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Scope and content
In 1896 McNair held his first one-man show, an exhibition of pastels at the Gutekunst Gallery, London. Twenty-one works, including this, were displayed in distinctive dark-stained wood frames. McNair had clearly drawn inspiration from Whistler’s exhibition installations, even down to the typesetting of the catalogue. The entry for this work explained, ‘The Fairy is guarding the Leaf of Love from the Witch of Evil who has robbed the Tree of Life of all its other leaves.’
Appraisal, destruction and scheduling
Name of creator
Scottish-born Herbert McNair was a highly individual designer and talented teacher. He made an important contribution in the early 1890s to the development of Mackintosh’s creative imagination, and his paintings and furniture designs were among some of the most most individual of the Glasgow Style of the 1890s. The promise of his early career was not fulfilled however, largely because of external factors, and no work after 1911 is known.
McNair trained as an architect with Honeyman and Keppie, Glasgow from 1888 to 1895, where he met Mackintosh. He subsequently set up an independent studio as an artist and designer in the city centre – he never practised architecture. McNair had early success with a one-man show of his pastels in London in 1898 and his appointment that year as a lecturer at the School of Architecture and Applied Art, University College, Liverpool. Frances Macdonald and he married the following year, and their only child, Sylvan, was born in 1900. The couple exhibited work in Vienna (1900), Turin (1902) and Dresden (1903), as well as regularly exhibiting watercolours in Liverpool and London in the early 1900s. Difficulties arose with the closure of the School in 1905. McNair and a colleague set up an alternative school but this experiment was short-lived. Combined with these setbacks, the family wealth had been dissipated through poor business management. McNair and his family returned to Glasgow in straitened circumstances. A final but unsuccessful attempt to re-establish a career appears to have been made with an exhibition of the McNairs’ work at the Baillie Gallery, London. No work by McNair after that date is known. Following Frances Macdonald’s death in 1921, he destroyed much of her work, and subsequently lived in Argyllshire where he died in 1955.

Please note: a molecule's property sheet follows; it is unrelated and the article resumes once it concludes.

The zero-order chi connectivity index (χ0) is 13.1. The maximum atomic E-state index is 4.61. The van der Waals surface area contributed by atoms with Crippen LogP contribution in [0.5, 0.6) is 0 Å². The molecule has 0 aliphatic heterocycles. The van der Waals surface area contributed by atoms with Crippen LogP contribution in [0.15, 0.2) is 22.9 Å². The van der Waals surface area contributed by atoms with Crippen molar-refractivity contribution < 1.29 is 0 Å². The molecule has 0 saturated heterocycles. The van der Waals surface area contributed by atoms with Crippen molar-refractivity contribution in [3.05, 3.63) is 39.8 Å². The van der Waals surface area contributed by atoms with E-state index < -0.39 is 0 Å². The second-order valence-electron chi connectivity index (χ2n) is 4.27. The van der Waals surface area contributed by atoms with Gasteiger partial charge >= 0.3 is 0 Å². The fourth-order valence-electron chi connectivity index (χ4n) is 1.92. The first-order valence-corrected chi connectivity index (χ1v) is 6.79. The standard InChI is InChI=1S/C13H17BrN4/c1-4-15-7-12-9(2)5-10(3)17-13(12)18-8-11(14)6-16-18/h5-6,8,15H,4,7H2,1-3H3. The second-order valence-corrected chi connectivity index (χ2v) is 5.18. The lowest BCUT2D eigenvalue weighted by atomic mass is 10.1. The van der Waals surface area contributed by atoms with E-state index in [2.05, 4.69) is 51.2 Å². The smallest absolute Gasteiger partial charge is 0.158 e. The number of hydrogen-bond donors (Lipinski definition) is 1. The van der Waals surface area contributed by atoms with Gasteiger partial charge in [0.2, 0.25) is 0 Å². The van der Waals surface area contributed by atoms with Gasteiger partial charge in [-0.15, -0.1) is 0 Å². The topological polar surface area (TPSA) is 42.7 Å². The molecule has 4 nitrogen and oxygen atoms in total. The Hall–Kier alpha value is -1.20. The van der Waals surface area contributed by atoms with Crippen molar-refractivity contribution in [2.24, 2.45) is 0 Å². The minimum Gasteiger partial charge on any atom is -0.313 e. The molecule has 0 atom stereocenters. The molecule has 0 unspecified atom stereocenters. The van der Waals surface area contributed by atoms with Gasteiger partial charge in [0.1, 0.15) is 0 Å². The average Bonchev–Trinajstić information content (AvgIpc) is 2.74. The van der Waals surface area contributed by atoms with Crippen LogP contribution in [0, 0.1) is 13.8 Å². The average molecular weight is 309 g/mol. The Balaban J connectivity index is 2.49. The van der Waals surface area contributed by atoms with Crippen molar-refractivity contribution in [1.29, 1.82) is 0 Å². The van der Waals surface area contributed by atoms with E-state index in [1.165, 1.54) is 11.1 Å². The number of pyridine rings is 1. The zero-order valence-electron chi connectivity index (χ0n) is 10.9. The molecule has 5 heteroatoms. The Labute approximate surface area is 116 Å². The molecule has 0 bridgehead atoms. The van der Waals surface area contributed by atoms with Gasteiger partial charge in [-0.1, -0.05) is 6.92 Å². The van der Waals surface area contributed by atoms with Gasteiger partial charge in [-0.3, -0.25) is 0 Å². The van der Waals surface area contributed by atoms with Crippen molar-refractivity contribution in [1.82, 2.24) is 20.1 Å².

Other examples of his work are held by the Hunterian Art Gallery, University of Glasgow, and the Walker Art Gallery, National Museums Liverpool. There is little published information currently available, except for an early article by Roger Billcliffe in the Walker Art Gallery Annual Bulletin, 1970-1. An exhibition of the McNairs’ work was held at the Hunterian Art Gallery, University of Glasgow, in the summer of 2006, subsequently touring to the Walker Art Gallery, Liverpool from January to April 2007.
Physical Description and Conditions of Use
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Language and script notes
Pencil, watercolour and silver paint on paper
Dimensions: 456 x 156 mm (unmounted & unframed).
Existence and location of originals
Existence and location of copies
GB 1694 MC/A/7
Rules and/or conventions used
ISAD(G): General International Standard Archival Description - Second edition
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